Colin Brazier: Will Boris Johnson lead the Tories into the next general election?

I think he’s a two-term prime minister, who’s only half way through his first.

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Will Boris Johnson lead the Tories into the next general election?

Lots of folk think not, but I’m not one of them.

I think he’s a two-term prime minister, who’s only half way through his first.

Why do I say that. Well, since our prime minister is a keen student of political history, let’s start with a history lesson.

Today is the anniversary - the year was 1979 - of this infamous moment. When the then Labour prime minister James Callaghan, returned to Britain from abroad.

The country he’d left behind was in the grip of strike action and sinking deeper into its Winter Of Discontent.

But as he disembarked from his official plane, sunny Jim - looking tanned and relaxed after a summit in the Caribbean - said Britain wasn’t descending into chaos, even if rubbish was piling up on the streets and bodies weren’t being buried.

‘Crisis, what Crisis?’ He never actually said the words which the Sun used in its headline the next day. But ‘Crisis, what Crisis?’ was one of those acts of journalistic license which summed up the frustration many people felt.

On the surface there are parallels between James and Boris. Callaghan was PM for three years; the length of time Boris will have clocked up if, as some say is likely, he’s forced out this year.

Like Callaghan, Boris is behind in the polls. But the thing they really have in common is inflation. Callaghan was the last British Prime Minister to grapple with a real inflationary spiral.

And some commentators think that rising prices will do for Johnson too. Well, I don’t. The unions have far less power than they did. The dead will get buried. And anyway Boris can reasonably claim that rising wages, far from being an unalloyed evil, are actually a victory for Brexit.

He predicted that pay packets would start to reflect what British workers deserved to be paid, once they were no longer undercut by cheap EU labour. Jim Callaghan may never have said the words attributed to him.

But Johnson really did say ‘F’ business. So if inflation doesn’t get him, what will? Callaghan was removed by the electorate, but Tory prime ministers often don’t get that far.

The party has a richly deserved reputation for regicide. And, it’s true, there are Tory MPs, many of them part of the Red Wall and 2019 intake, who are grumbling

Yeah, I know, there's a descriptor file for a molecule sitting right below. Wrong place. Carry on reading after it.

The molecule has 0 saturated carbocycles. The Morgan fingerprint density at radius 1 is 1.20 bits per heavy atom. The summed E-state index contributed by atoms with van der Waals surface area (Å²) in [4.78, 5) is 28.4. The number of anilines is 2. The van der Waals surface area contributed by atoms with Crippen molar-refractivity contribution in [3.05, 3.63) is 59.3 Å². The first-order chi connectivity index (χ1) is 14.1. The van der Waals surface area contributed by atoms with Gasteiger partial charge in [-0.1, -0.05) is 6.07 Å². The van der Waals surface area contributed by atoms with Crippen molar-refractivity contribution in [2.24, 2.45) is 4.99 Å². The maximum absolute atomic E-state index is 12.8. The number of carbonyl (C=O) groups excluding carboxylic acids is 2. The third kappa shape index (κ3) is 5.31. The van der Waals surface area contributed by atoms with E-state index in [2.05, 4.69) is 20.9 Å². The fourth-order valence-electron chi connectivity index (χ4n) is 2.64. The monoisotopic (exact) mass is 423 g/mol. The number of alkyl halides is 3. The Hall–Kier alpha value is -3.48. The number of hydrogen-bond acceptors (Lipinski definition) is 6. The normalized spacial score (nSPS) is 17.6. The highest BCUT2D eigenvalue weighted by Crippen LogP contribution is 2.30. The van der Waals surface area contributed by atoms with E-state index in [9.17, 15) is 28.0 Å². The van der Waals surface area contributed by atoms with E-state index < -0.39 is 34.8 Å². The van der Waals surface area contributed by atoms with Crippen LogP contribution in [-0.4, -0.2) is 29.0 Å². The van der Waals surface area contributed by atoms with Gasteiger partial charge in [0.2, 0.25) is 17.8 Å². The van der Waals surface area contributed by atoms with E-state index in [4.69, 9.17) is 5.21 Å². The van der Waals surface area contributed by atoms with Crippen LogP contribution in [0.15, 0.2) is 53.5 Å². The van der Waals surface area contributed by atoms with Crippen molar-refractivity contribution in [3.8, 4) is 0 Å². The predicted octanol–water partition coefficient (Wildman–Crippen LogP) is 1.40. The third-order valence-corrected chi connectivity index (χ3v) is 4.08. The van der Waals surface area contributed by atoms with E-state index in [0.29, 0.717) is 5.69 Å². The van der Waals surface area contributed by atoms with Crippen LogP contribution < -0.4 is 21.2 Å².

What would it take to get them get back on side?

Listen to the words of Lord Frost, the mandarin who more than anyone, got Brexit done.

In an interview with the Mail on Sunday yesterday, he said Johnson can win the next general election in 2024.

But the prime minister has to adopt this political holy trinity; free markets, free debate and low taxes.

Frost says Johnson must use the freedoms given by Brexit to cut things like VAT on fuel bills. But I wonder if what would really save his bacon is the mother of all U-turns.

Last week I interviewed Conservative backbenchers who want the prime minister to drop the planned National Insurance rise in April.

It will cost the average household £300 a year; a massive tax rise.

Such a U-turn would leave the Exchequer with a £12 billion black hole. Co-incidentally, that is about the amount we hand over to some of the world’s most despotic and kleptocratic regimes in the form of foreign aid.

When this government announced that foreign aid would be cut by 0.2 per cent until 2024, there was uproar.

A revolt on the backbenches led by Theresa May. If Boris learned anything from Brexit, it’s that if a solution is opposed by Theresa May, it’s probably worth pursuing.

Cutting foreign aid is anathema to the political class but a no-brainer for most people outside politics.

If we really are about to take on the biggest tax burden in living memory, should we be sending a blank cheque to countries who, as the Zambian economist Dambisa Moyo reminds us, are better off, not spongeing off us, but trading with us.